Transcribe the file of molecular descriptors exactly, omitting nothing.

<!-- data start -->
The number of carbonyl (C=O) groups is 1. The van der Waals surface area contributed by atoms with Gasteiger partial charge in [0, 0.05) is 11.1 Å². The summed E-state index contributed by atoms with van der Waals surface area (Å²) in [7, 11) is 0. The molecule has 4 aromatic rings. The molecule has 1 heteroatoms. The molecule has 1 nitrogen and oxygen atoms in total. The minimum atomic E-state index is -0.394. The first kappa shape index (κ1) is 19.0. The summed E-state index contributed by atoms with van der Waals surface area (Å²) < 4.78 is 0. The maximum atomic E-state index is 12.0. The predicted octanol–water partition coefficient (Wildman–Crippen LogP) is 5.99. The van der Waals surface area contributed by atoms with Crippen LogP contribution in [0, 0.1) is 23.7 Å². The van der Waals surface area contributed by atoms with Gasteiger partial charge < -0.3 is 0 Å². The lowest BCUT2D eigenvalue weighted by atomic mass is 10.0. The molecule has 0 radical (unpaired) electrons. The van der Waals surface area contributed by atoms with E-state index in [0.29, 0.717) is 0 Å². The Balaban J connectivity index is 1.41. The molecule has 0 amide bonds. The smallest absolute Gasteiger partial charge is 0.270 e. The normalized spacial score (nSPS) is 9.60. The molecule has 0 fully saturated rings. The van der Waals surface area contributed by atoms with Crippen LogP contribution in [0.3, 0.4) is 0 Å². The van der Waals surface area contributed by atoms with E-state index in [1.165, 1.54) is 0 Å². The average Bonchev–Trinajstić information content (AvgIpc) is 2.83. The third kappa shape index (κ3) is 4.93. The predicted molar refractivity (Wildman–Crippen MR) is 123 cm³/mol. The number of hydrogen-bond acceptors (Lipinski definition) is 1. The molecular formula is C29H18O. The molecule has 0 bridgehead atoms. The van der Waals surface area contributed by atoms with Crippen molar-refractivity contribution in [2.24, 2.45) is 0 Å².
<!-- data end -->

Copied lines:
The number of carbonyl (C=O) groups is 1. The van der Waals surface area contributed by atoms with Gasteiger partial charge in [0, 0.05) is 11.1 Å². The summed E-state index contributed by atoms with van der Waals surface area (Å²) in [7, 11) is 0. The molecule has 4 aromatic rings. The molecule has 1 heteroatoms. The molecule has 1 nitrogen and oxygen atoms in total. The minimum atomic E-state index is -0.394. The first kappa shape index (κ1) is 19.0. The summed E-state index contributed by atoms with van der Waals surface area (Å²) < 4.78 is 0. The maximum atomic E-state index is 12.0. The predicted octanol–water partition coefficient (Wildman–Crippen LogP) is 5.99. The van der Waals surface area contributed by atoms with Crippen LogP contribution in [0, 0.1) is 23.7 Å². The van der Waals surface area contributed by atoms with Gasteiger partial charge < -0.3 is 0 Å². The lowest BCUT2D eigenvalue weighted by atomic mass is 10.0. The molecule has 0 radical (unpaired) electrons. The van der Waals surface area contributed by atoms with E-state index in [0.29, 0.717) is 0 Å². The Balaban J connectivity index is 1.41. The molecule has 0 amide bonds. The smallest absolute Gasteiger partial charge is 0.270 e. The normalized spacial score (nSPS) is 9.60. The molecule has 0 fully saturated rings. The van der Waals surface area contributed by atoms with Crippen LogP contribution in [0.3, 0.4) is 0 Å². The van der Waals surface area contributed by atoms with E-state index in [1.165, 1.54) is 0 Å². The average Bonchev–Trinajstić information content (AvgIpc) is 2.83. The third kappa shape index (κ3) is 4.93. The predicted molar refractivity (Wildman–Crippen MR) is 123 cm³/mol. The number of hydrogen-bond acceptors (Lipinski definition) is 1. The molecular formula is C29H18O. The molecule has 0 bridgehead atoms. The van der Waals surface area contributed by atoms with Crippen molar-refractivity contribution in [2.24, 2.45) is 0 Å².